Next Tuesday, October the 15th, the Compass Series will be holding their second public event, with a panel discussion addressing the question ‘Is the State Too Powerful’, followed by a Q&A. The event will be taking place in Buswell’s Hotel at 7pm.

The panel for the event will consist of the Gript editor John McGuirk, the libertarian commentator Keith Redmond and the well-known journalist Jason O’Mahony.

Following on from the Compass event on free speech last month, the panelists will be discussing their views on the growing size and power of the Irish State, and what this really means to the average Irish person.

Compass is supported by the Edmund Burke Institute, whose director Gary Kavanagh will be reprising his role as chair of the discussion. Kavanagh says he is looking forward to the event.

“One of the things that is wrong with Irish politics right now is the complete absence of any serious discussion about the role of the State – which it would be fair to say is rather a glaring oversight given its impact on all of our lives,” he said.

“There are always discussions about who should be Taoiseach, or which Minister has been failing in his or her portfolio, but we rarely get to discuss the fundamental questions about what the government is actually there to do.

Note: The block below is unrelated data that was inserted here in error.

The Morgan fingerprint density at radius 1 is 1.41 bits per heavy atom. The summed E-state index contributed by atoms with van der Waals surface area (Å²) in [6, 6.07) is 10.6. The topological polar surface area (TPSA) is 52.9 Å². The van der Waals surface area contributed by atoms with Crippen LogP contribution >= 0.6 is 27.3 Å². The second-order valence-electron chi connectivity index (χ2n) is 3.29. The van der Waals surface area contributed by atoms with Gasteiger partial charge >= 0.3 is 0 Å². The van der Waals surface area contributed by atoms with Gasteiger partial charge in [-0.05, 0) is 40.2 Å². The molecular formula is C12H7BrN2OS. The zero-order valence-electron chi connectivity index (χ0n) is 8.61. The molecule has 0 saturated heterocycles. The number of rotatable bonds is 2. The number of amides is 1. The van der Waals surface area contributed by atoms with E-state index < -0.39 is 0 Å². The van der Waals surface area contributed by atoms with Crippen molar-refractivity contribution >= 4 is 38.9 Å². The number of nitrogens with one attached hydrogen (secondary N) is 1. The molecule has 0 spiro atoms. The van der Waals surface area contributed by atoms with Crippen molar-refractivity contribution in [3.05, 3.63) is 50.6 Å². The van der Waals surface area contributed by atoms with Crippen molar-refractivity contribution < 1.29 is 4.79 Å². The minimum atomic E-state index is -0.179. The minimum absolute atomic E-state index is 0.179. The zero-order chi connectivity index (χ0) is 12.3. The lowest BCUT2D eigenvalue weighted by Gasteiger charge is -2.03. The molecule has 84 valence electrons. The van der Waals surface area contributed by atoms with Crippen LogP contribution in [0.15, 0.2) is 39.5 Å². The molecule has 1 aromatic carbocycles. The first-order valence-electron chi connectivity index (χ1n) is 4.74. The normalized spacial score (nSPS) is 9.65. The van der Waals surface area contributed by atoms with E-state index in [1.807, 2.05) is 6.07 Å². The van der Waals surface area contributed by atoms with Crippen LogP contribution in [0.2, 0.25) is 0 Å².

“The Edmund Burke Institute exists to educate people about individual liberty, and Compass is all about facilitating thought-provoking discussions, so I am looking forward to hearing how our three distinguished panelists differ when it comes to these questions, and what our audience thinks as well,” Kavanagh added.

The three-person panel consists of the self-professed conservative John McGuirk, who has played a leading role in several high-profile referendum campaigns; the vocal libertarian and former local representative Keith Redmond; and the liberal journalist Jason O’Mahony.

Topics expected to be discussed include nanny state regulations, the utility of large-scale public services, rising public spending and the question of where it is appropriate for a government to intervene in the private lives of its citizens.

Kavanagh said that the immediate aftermath of the Budget was a good time to take stock of whether the State is actually performing its roles effectively.

“We just had a Budget in which the Government increased taxes across a range of areas, including slapping taxes on activities which are considered undesirable such as smoking or driving a car,” he said. “This money is then being used to fund a massive €3.1 billion spending splurge – right before an election, funnily enough.

“The only problem the Opposition had with this was that the Government did not spend enough, and few people in the media said anything about whether this was a wise course of action.

“It is taken for granted that a larger and more profligate State is naturally a good thing. Many Irish people certainly do share that view, but I think it is worth taking time to ask some serious questions about where we are going, what we are doing and whether any of this actually makes sense.

“Compass is about asking questions rather than providing answers though, so I am really looking forward to hearing what our audience thinks,” Kavanagh concluded.

 

Tickets for the event can be purchased at the following link: https://www.eventbrite.ie/e/compass-series-october-event-a-panel-discussion-on-the-power-of-the-state-tickets-74314718323